London-based Asian Dub Foundation teamed up in 1994 as an underground group out to rebut stereotypes concerning Asians. Today, even though the underground scene has become virtually non-existent, guitarist Steve Savale feels that their bedrock of sound will remain as is.
Presently, the seven-piece alt-punk, electronica group is on an India tour, and will play gigs across Pune, Mumbai and New Delhi. While individual members from the band have toured India on various occasions, the entire group is returning only after 10 years. “Nobody gave us a good offer,” Savale rues. “People have a static view about musicians — they think individual members make the band. We’ve always been more about the music,” he adds.
It’s official, folks
Time and again, ADF has come under the spotlight for changes in its line-up. Savale attributes this to the band’s tendency to associate itself with an unchanging concept. “ADF is more than the sum of its individual parts. It’s like a constant party whose theme is immortal,” he says.
By releasing an album almost every other year, the group has also proved that they’ve been active on the music circuit. They’re soon going to release their 14th album, titled A History Of Now. But looking back at where they came from, there’s no sense of remorse about having signed on a record label. “It’s not like we compromised our artistic integrity. When we began, we were plugged into something that was in decline. But for our music to be heard by all, we had to sign a record label,” Savale says.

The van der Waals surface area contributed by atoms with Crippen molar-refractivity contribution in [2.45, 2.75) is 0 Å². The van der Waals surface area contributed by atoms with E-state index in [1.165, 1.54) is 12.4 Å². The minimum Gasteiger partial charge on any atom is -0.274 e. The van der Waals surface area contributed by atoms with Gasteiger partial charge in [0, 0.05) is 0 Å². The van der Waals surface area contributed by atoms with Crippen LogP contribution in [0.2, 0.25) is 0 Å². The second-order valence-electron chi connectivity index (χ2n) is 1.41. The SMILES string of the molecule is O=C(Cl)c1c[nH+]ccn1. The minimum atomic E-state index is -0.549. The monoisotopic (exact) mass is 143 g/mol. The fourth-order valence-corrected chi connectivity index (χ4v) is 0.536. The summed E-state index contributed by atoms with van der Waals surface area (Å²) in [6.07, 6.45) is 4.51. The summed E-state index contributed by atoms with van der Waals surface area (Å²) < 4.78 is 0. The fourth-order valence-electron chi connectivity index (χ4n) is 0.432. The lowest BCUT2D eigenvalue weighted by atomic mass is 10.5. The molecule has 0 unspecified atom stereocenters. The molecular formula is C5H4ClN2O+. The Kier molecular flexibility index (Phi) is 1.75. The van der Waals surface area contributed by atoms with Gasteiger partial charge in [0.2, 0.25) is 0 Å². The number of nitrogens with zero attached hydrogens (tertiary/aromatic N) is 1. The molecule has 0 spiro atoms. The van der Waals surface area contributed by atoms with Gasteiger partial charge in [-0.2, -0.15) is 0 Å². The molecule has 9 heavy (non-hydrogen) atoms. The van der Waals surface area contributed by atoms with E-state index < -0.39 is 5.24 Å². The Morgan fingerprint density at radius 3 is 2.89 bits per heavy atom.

A History Of Now is, as Savale simply puts it, about now. While it brings new musical elements to ADF’s ensemble, he says it also retains bits of their previous work. “I hate the idea of virtuosity. Music should paint a picture of society — you pick up an instrument and try to express something. That’s what we’re striving to achieve,” he says.
The band has kept itself abreast of Indian musical tastes and admires contemporary acts such as Shaai’r and Func and Midival Punditz. But if there’s one soundtrack that has blown Savale’s mind, it’s that of the movie Gandu by Koushik Mukherjee. “It’s funky punk rock; aggressive, twisty and avant-garde in a unique way. I don’t think I’ve even remotely heard anything like that coming out of India!” he says.